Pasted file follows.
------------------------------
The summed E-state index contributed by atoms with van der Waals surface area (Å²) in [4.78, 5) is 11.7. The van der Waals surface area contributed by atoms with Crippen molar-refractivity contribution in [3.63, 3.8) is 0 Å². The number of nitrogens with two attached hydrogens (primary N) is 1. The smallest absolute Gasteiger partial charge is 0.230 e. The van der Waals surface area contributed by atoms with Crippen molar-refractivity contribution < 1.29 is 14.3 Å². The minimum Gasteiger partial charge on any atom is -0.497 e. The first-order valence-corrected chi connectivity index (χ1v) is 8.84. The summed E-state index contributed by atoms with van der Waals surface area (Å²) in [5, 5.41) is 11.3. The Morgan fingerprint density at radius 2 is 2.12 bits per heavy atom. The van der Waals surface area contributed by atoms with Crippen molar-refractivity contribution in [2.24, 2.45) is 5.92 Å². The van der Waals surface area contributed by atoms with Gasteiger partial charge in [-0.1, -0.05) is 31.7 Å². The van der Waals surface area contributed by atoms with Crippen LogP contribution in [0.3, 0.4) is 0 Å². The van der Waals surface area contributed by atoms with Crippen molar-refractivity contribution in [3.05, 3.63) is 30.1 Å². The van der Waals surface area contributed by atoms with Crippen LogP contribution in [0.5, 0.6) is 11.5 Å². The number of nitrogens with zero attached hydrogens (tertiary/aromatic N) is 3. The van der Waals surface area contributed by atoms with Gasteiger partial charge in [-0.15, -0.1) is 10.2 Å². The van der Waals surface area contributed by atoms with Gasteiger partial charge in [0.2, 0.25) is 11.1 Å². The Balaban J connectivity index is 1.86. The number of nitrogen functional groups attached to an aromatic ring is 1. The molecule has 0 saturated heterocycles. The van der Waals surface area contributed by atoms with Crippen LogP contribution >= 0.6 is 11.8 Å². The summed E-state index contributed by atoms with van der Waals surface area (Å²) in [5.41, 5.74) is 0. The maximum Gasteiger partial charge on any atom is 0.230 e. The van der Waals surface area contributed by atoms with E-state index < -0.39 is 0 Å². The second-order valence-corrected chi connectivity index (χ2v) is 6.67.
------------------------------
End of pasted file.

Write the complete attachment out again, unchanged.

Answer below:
The summed E-state index contributed by atoms with van der Waals surface area (Å²) in [4.78, 5) is 11.7. The van der Waals surface area contributed by atoms with Crippen molar-refractivity contribution in [3.63, 3.8) is 0 Å². The number of nitrogens with two attached hydrogens (primary N) is 1. The smallest absolute Gasteiger partial charge is 0.230 e. The van der Waals surface area contributed by atoms with Crippen molar-refractivity contribution < 1.29 is 14.3 Å². The minimum Gasteiger partial charge on any atom is -0.497 e. The first-order valence-corrected chi connectivity index (χ1v) is 8.84. The summed E-state index contributed by atoms with van der Waals surface area (Å²) in [5, 5.41) is 11.3. The Morgan fingerprint density at radius 2 is 2.12 bits per heavy atom. The van der Waals surface area contributed by atoms with Crippen molar-refractivity contribution in [2.24, 2.45) is 5.92 Å². The van der Waals surface area contributed by atoms with Gasteiger partial charge in [-0.1, -0.05) is 31.7 Å². The van der Waals surface area contributed by atoms with Crippen LogP contribution in [0.3, 0.4) is 0 Å². The van der Waals surface area contributed by atoms with Crippen molar-refractivity contribution in [3.05, 3.63) is 30.1 Å². The van der Waals surface area contributed by atoms with Crippen LogP contribution in [0.5, 0.6) is 11.5 Å². The number of nitrogens with zero attached hydrogens (tertiary/aromatic N) is 3. The van der Waals surface area contributed by atoms with Gasteiger partial charge in [-0.15, -0.1) is 10.2 Å². The van der Waals surface area contributed by atoms with Gasteiger partial charge in [0.2, 0.25) is 11.1 Å². The Balaban J connectivity index is 1.86. The number of nitrogen functional groups attached to an aromatic ring is 1. The molecule has 0 saturated heterocycles. The van der Waals surface area contributed by atoms with Crippen LogP contribution >= 0.6 is 11.8 Å². The summed E-state index contributed by atoms with van der Waals surface area (Å²) in [5.41, 5.74) is 0. The maximum Gasteiger partial charge on any atom is 0.230 e. The van der Waals surface area contributed by atoms with E-state index < -0.39 is 0 Å². The second-order valence-corrected chi connectivity index (χ2v) is 6.67.